The cost of not exploring and developing this area quickly could be enormous in economic and national security terms. Estimates of the net value to the economy of potential oil resources in the 1002 area range from $79 billion to $325 billion. This could create as many as one million new jobs for Americans, spread across the country. In the 1990s, moreover, the oil output of Alaska's Prudhoe Bay will begin declining, as the field becomes exhausted. Thus ANW'R holds the key to maintaining Alaska's 20 percent share of U.S. oil production. Without it, America's current precarious energy security position will become critical.
Wrong Then, Wrong Now. The environmental lobby claims that ANWR should be ruled off limits because exploring and developing the 1002 area would threaten the region's wildlife. In the early 1970s, these same lobbyists predicted that the Central Arctic caribou herd would be decimated by developing the Prudhoe Bay oil fields. Then, as now, they were wrong. Ile caribou herd is flourishing; indeed it has quadrupled since exploration began at Prudhoe Bay. The professional environmentalists curiously dismiss this evidence and continue to assert that the Arctic caribou will be threatened by any exploration of the 1002 area.
Even if the environmental lobby's claims were true, most Americans - including members of environmental groups represented in the nation's capital - would prefer the economic benefits and the enhanced security that would flow from oil wells in the 1002 area. Few would rank ques- tionable environmental damage above the lives of American sailors in the Persian Gulf. Con- gress thus should open the 1002 area to exploratory efforts this year and concern itself in the fu- ture with how much of the earnings from the field should be set aside to restore any potential damage to Arctic wildlife habitat.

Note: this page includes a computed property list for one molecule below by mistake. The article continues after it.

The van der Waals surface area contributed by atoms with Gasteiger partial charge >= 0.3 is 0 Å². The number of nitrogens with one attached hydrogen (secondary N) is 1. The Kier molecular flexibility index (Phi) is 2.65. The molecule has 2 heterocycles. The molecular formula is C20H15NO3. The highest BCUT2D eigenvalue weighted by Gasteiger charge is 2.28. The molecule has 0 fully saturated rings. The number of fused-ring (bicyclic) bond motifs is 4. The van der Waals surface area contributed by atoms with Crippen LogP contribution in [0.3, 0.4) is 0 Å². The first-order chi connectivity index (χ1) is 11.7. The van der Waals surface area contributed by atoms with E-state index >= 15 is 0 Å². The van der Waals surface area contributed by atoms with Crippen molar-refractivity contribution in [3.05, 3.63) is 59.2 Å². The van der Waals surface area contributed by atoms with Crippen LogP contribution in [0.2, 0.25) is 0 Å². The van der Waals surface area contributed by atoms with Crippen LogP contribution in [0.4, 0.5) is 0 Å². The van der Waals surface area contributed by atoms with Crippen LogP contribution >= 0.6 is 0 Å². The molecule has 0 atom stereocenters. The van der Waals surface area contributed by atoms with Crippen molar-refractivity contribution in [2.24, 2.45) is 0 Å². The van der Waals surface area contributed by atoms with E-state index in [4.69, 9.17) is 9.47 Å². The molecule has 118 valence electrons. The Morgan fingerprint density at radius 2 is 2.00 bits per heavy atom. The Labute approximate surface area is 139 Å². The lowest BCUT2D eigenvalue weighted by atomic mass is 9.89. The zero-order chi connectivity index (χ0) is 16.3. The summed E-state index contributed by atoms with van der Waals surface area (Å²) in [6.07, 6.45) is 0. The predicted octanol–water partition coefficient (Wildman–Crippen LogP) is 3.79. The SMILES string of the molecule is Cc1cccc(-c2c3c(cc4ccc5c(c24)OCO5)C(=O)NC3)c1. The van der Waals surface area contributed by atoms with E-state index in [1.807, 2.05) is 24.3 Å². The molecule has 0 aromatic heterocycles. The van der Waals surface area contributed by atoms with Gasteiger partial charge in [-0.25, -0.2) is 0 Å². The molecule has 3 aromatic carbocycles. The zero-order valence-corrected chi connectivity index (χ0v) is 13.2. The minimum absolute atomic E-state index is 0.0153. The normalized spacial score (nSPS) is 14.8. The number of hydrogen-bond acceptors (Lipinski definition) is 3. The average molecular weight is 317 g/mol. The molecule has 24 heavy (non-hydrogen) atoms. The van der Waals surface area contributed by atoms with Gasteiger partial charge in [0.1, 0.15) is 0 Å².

Energy Insurance Policy. Several bills before Congress would give a green light to exploration in ANVVR, while insuring that environmental damage is kept minimal. These include a proposal by Representative Don Young, the Alaska Republican, which would lease all of the 1002 area for exploration, and a bill by Representative Walter Jones, the North Carolina Democrat, which would allow leasing under stringent environmental restrictions. By contrast, the environmen- talist lobby supports a bill by Representative Morris Udall, an Arizona Democrat, to lock up the entire region as wilderness, preventing all exploration and development. All these bills are stalled in committee. Neither the House nor the Senate has taken a bill to the floor for a vote.
An issue of such urgency should not be left for a new Congress, where further delays are cer- tain. If the government were to permit leasing and exploration in the 1002 area immediately, America would have an energy "insurance policy," reducing import dependency and increasing U.S. political options in the Persian Gulf. But if Congress fails to act, under pressure from the environmentalist lobby, Congress will enable OPEC to reassert its control of world oil markets.
Kent Jeffreys Policy Analyst